ALL IMHO - happy to debate

    Post edited by liamtech on

    Sic semper tyrannis - thus always to Tyrants

  • Moderators, Politics Moderators, Sports Moderators Posts: 24,264 Mod ✭✭✭✭Chips Lovell

    I don't know. I think "The U.S. is the real bad guy and nobody gives Russia a break" is a popular enough opinion, at least until a week or so ago.

    I felt you're being weirdly selective in the facts you cited. I suspect that that's not intentional on your part and probably because you read something that cited these facts out of context in support of this line. Hence the suggestion of further reading.

  • Registered Users Posts: 1,599 ✭✭✭Cyclingtourist

    If I remember right Russia had a naval base in the Crimea prior to their 2014 non-invasion.

  • Registered Users Posts: 562 ✭✭✭Kingkong

    Hi Liam;

    Enjoying the debate Stephen Walt is interesting too.

    Where did you study IR?

    My comments:

    1. NATO in 2008 - I agree over time this became less of an issue. However their was no reason why the US insisted on stating this at the time. It inflamed a situation for no reason.
    2. 2014 Prime Minister - This event really matters I think, we don't know the true facts but a Democracy putting in place another Democracy which suits it needs stincts. Russia I suspect seen this as a significant threat and over reacted. But US was stupid to start it :(
    3. Annexed Crimea - Major over reaction by Russia here but I can understand why the naval base was so important. I am not so sure they had a master plan, they already had plenty of soldiers in Crimea and likely had plans in place to protect it, so taking it over wasn't a problem. I think the propaganda machine nonsense on Russia side was more aimed at internal Russian audience not the rest of the world.
    4. Naval drills - I disagree here. The black sea, Turkish drone imports, US weapons and training. If Russia/China did the same drill near un Cuban water near the US they would have seen it as a major threat too. So I don't think Ukraine being seen as a defacto member of NATO by Moscow is unreasonable assertion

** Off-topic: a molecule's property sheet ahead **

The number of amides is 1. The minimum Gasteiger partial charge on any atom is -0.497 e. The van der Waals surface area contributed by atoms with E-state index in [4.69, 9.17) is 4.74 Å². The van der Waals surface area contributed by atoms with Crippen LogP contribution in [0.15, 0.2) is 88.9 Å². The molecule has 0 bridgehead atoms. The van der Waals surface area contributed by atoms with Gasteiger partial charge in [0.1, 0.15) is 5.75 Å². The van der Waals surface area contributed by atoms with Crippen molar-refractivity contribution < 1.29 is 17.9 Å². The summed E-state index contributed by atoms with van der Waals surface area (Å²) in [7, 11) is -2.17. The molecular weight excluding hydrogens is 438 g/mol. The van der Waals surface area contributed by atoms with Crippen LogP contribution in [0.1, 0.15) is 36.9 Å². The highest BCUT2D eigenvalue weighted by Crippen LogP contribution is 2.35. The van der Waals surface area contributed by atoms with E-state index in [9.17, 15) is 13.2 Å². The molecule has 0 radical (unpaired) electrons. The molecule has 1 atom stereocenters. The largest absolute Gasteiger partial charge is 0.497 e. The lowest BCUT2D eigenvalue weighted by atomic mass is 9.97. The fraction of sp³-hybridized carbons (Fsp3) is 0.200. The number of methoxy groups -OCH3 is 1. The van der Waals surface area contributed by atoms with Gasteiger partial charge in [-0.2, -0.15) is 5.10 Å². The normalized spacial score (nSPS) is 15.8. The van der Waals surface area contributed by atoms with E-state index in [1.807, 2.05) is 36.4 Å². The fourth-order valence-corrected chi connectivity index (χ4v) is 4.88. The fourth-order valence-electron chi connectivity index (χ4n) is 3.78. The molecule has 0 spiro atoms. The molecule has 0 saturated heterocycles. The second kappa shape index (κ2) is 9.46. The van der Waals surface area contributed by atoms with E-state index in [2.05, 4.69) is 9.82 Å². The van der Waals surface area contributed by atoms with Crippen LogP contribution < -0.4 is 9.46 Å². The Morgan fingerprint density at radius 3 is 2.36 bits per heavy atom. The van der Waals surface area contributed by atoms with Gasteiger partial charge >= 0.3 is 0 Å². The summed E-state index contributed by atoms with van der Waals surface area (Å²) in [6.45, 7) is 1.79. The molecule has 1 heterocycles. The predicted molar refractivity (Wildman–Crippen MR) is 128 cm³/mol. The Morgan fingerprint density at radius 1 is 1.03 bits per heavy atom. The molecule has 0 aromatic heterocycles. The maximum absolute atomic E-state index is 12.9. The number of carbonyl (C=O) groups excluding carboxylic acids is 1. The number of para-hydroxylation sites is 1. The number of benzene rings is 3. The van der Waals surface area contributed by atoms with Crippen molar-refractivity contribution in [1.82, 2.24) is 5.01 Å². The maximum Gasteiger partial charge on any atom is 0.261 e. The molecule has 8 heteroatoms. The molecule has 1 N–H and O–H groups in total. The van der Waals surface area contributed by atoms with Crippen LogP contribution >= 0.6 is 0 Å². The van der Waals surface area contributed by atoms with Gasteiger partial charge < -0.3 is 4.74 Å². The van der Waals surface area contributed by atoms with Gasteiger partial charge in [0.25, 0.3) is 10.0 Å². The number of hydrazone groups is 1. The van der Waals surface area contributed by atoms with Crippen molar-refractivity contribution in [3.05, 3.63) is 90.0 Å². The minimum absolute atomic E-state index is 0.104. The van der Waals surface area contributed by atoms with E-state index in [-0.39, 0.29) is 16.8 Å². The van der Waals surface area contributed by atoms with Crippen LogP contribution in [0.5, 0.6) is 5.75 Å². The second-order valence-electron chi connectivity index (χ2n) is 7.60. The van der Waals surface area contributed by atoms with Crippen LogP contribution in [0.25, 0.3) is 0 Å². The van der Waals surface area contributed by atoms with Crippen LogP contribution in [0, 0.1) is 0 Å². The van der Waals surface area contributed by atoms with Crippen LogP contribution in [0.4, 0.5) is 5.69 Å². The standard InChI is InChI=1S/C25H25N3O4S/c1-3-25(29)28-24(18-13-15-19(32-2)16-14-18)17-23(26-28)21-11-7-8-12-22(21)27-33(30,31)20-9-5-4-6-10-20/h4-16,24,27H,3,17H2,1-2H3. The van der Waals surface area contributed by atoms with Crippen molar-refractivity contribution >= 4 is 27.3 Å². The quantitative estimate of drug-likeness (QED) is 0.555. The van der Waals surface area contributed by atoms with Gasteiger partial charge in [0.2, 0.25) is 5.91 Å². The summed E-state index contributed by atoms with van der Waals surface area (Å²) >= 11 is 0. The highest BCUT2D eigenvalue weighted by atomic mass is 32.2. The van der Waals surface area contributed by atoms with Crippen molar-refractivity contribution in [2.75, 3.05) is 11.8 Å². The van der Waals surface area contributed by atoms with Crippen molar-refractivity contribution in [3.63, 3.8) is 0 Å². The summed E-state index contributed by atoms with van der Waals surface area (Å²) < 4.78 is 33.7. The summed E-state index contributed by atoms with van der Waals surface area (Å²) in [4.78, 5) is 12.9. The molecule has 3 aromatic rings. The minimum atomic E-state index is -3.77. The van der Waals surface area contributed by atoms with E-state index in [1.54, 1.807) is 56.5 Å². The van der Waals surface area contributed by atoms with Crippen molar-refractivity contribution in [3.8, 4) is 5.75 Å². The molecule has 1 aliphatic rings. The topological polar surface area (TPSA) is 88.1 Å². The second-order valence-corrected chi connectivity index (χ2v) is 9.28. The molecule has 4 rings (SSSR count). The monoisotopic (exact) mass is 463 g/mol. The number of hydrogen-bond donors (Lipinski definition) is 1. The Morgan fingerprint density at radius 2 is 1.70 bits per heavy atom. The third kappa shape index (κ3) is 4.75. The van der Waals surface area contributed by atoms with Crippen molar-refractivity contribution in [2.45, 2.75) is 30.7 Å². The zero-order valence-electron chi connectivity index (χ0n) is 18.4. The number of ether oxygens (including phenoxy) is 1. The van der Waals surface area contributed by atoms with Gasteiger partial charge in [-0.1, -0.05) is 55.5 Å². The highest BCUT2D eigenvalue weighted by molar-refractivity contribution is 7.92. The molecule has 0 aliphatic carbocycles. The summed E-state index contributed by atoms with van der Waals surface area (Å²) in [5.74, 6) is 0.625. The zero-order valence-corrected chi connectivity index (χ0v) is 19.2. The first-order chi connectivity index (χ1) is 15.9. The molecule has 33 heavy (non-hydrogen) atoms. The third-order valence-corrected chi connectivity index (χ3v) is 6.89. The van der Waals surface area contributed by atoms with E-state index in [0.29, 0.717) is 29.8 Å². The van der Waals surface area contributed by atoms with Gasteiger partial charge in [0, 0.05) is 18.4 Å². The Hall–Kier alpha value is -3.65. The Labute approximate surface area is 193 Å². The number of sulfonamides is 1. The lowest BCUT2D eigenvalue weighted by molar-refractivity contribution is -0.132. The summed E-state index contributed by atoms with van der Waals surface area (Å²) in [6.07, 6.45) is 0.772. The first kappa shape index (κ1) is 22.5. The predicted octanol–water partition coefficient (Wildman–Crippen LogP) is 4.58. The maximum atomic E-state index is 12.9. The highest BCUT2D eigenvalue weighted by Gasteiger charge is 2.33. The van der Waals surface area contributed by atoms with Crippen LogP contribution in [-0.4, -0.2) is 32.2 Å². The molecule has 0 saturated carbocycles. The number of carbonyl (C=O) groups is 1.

5. Russia invades - Date corrected

    I agree that escalations really began in 2014, you raise an interesting point I had not considered, that the various escalations were a pretext to Ukraine invasion which was planned in advance.

    I don't think Russian economic interests are served at all by invading Ukraine and therefore Russia primary purpose is to eliminate a security threat as it see's it.

    I suspect paranoia in Moscow plays a huge role and small actions by the west may have been overreacted too

  • Registered Users Posts: 562 ✭✭✭Kingkong

    Yes - Russia was leasing the land, the naval base was always Russian operated

  • Registered Users Posts: 1,599 ✭✭✭Cyclingtourist

    So if they already had a naval base doesn't that rather negate your bullet point?

    "In response Russia then annexed Crimea because of a Naval base access to the Black Sea"

  • Registered Users Posts: 562 ✭✭✭Kingkong

    The point was about retaining it strategic placed naval port not acquiring a new military base. Russia saw a threat to its interests from the change in Ukraine political leadership which at the time looks like the US had been involved in. That’s one of the prevailing political theories why it happened.

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  • Registered Users Posts: 1,599 ✭✭✭Cyclingtourist

    So it wasn't to get a naval base, that they already had, it was to safeguard it against a perceived threat. Bit like if Britain invaded Andalucía because it didn't like the politics of the government in Madrid?